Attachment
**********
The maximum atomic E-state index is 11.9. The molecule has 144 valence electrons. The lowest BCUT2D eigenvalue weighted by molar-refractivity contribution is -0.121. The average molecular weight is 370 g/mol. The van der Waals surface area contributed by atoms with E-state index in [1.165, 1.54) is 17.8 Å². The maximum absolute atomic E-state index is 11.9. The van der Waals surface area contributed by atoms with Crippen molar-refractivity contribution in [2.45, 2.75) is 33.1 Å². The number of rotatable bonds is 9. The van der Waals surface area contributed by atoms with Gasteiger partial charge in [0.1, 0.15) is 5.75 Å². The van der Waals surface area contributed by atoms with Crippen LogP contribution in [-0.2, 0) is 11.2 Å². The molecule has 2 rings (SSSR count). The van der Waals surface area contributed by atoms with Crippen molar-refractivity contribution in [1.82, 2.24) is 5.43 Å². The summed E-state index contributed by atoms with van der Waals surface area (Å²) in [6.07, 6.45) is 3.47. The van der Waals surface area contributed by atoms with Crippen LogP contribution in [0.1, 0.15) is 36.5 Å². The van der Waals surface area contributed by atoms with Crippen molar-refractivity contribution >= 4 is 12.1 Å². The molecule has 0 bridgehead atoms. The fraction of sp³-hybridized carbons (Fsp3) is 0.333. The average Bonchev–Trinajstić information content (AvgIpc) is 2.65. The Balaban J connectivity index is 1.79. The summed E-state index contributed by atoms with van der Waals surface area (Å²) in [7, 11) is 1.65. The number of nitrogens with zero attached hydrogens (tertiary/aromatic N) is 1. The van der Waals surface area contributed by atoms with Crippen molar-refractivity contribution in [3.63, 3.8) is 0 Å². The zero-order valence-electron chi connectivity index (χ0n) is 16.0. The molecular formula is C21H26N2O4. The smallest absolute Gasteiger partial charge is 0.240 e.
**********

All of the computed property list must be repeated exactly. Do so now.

The maximum atomic E-state index is 11.9. The molecule has 144 valence electrons. The lowest BCUT2D eigenvalue weighted by molar-refractivity contribution is -0.121. The average molecular weight is 370 g/mol. The van der Waals surface area contributed by atoms with E-state index in [1.165, 1.54) is 17.8 Å². The maximum absolute atomic E-state index is 11.9. The van der Waals surface area contributed by atoms with Crippen molar-refractivity contribution in [2.45, 2.75) is 33.1 Å². The number of rotatable bonds is 9. The van der Waals surface area contributed by atoms with Gasteiger partial charge in [0.1, 0.15) is 5.75 Å². The van der Waals surface area contributed by atoms with Crippen LogP contribution in [-0.2, 0) is 11.2 Å². The molecule has 2 rings (SSSR count). The van der Waals surface area contributed by atoms with Crippen molar-refractivity contribution in [1.82, 2.24) is 5.43 Å². The summed E-state index contributed by atoms with van der Waals surface area (Å²) in [6.07, 6.45) is 3.47. The van der Waals surface area contributed by atoms with Crippen LogP contribution in [0.1, 0.15) is 36.5 Å². The van der Waals surface area contributed by atoms with Crippen molar-refractivity contribution >= 4 is 12.1 Å². The molecule has 0 bridgehead atoms. The fraction of sp³-hybridized carbons (Fsp3) is 0.333. The average Bonchev–Trinajstić information content (AvgIpc) is 2.65. The Balaban J connectivity index is 1.79. The summed E-state index contributed by atoms with van der Waals surface area (Å²) in [7, 11) is 1.65. The number of nitrogens with zero attached hydrogens (tertiary/aromatic N) is 1. The van der Waals surface area contributed by atoms with Crippen molar-refractivity contribution in [3.63, 3.8) is 0 Å². The zero-order valence-electron chi connectivity index (χ0n) is 16.0. The molecular formula is C21H26N2O4. The smallest absolute Gasteiger partial charge is 0.240 e.